Nicholas Yarris

Nicholas Yarris

Nicholas Yarris was wrongfully convicted and sentenced to death for a murder in Delaware County, Pennsylvania. The crime occurred on December 16, 1981. Shortly after he was imprisoned on an unrelated charge, the attempted murder of a police officer during a traffic stop, Yarris tried to obtain special treatment from police by claiming a former associate he thought was dead had kidnapped, raped, and killed Linda Mae Craig, a murder victim he read about in the newspaper. The former associate was a drug dealer who Yarris thought had overdosed. Yarris' plan went awry when the associate was located still alive with an airtight alibi—his brother had overdosed.

Police leaked to other inmates that Yarris was a snitch, and Yarris endured days of regular beatings and torture. In an effort to save himself, he asked police what would happen if he had participated in the crime, but was not the murderer. The beatings stopped, and Yarris was charged with capital murder. A fellow inmate made a deal with the DA and began exchanging false information about Yarris in exchange for conjugal visits and reduced sentencing. This inmate became one of the few witnesses to testify against Yarris at trial. Yarris' alleged motive was that he was angry with his ex-girlfriend, and the victim allegedly looked like her. Yarris' blood type also happened to be among the 25% of the population that matched the actual perpetrator's blood type. Yarris was convicted and sentenced to death.

Yarris was the first American to request DNA testing and he was the 140th American convict to be exonerated by DNA tests in part because the biological evidence was too small to test with early DNA technology. Yarris was released in 2004.

Updates

In 2008, Yarris won an award from the county which issued the original verdict. [Freed by DNA, paid by Delco. http://www.philly.com/dailynews/local/20080110_Freed_by_DNA__paid_by_Delco.html] The murder remains unsolved as of Jan., 2008. The prosecutor states that the murder is an open case. The status of the investigation into whose DNA was found on the victim is not clear. Delaware County, a suburb of Philadelphia, PA, had originally chosen not to use an updated DNA test when newly available, then chose not to pursue exoneration using results that illustrated that Yarris was not the source of the DNA found on the victim.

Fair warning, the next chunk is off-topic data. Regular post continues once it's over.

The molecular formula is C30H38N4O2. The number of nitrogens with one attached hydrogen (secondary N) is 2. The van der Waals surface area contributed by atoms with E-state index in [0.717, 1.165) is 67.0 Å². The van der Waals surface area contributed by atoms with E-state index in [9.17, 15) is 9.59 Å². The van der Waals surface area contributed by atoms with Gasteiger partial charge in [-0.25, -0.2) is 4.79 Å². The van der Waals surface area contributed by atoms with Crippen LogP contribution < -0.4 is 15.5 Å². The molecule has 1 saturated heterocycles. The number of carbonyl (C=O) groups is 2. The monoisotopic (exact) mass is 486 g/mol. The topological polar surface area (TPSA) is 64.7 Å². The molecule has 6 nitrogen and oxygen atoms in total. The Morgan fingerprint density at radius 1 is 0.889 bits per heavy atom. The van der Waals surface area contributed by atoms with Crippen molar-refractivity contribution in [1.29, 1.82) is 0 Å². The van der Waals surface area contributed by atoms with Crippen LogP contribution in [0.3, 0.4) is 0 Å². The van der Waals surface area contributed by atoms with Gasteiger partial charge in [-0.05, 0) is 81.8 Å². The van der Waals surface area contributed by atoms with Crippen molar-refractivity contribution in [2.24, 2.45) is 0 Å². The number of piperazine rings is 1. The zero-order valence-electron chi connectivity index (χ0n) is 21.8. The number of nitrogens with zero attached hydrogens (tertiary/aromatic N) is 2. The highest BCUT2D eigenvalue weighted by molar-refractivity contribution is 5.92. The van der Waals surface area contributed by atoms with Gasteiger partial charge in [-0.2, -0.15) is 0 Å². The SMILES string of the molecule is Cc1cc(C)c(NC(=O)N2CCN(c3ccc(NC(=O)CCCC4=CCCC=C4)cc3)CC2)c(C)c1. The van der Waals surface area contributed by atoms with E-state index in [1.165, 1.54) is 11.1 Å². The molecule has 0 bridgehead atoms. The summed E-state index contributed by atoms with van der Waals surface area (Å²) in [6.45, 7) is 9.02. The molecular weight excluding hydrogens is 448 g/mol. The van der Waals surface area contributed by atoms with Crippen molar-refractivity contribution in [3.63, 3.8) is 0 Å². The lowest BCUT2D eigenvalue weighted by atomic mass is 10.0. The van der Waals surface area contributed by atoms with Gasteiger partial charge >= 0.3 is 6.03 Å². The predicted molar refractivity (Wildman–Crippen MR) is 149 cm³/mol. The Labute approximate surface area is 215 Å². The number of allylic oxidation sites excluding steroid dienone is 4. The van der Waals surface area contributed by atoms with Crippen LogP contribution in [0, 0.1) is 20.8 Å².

One possible explanation is that precedent-heavy legal procedure requires a petitioner to argue that the technology is proven, standard, and legally efficacious. Yarris could show that the new more specific DNA testing was effective scientifically, but prosecutors successfully argued at first that the test was too novel in law to allow.

Presumably, the prosecutor could now request that the true killer's DNA sample results be compared against a host of DNA databases in the US.

Nick Yarris moved to the UK in 2005 when he married his wife, Karen Karbritz. Their daughter, Lara Rebecca Yarris, was born 16th April 2006.

Nick's autobiography, 'Seven Days to Live', is being published by Harper Collins on 21st July 2008.

ee also

* List of exonerated death row inmates

References


* [http://innocenceproject.org/case/display_profile.php?id=139 Innocence Project]
* [http://truthinjustice.org/yarris.htm Truth In Justice]
* [http://www.nickyarris.com/ Yarris Website]

Citations

Freed by DNA, paid by Delco. 1-10-2008. http://www.philly.com/dailynews/local/20080110_Freed_by_DNA__paid_by_Delco.html


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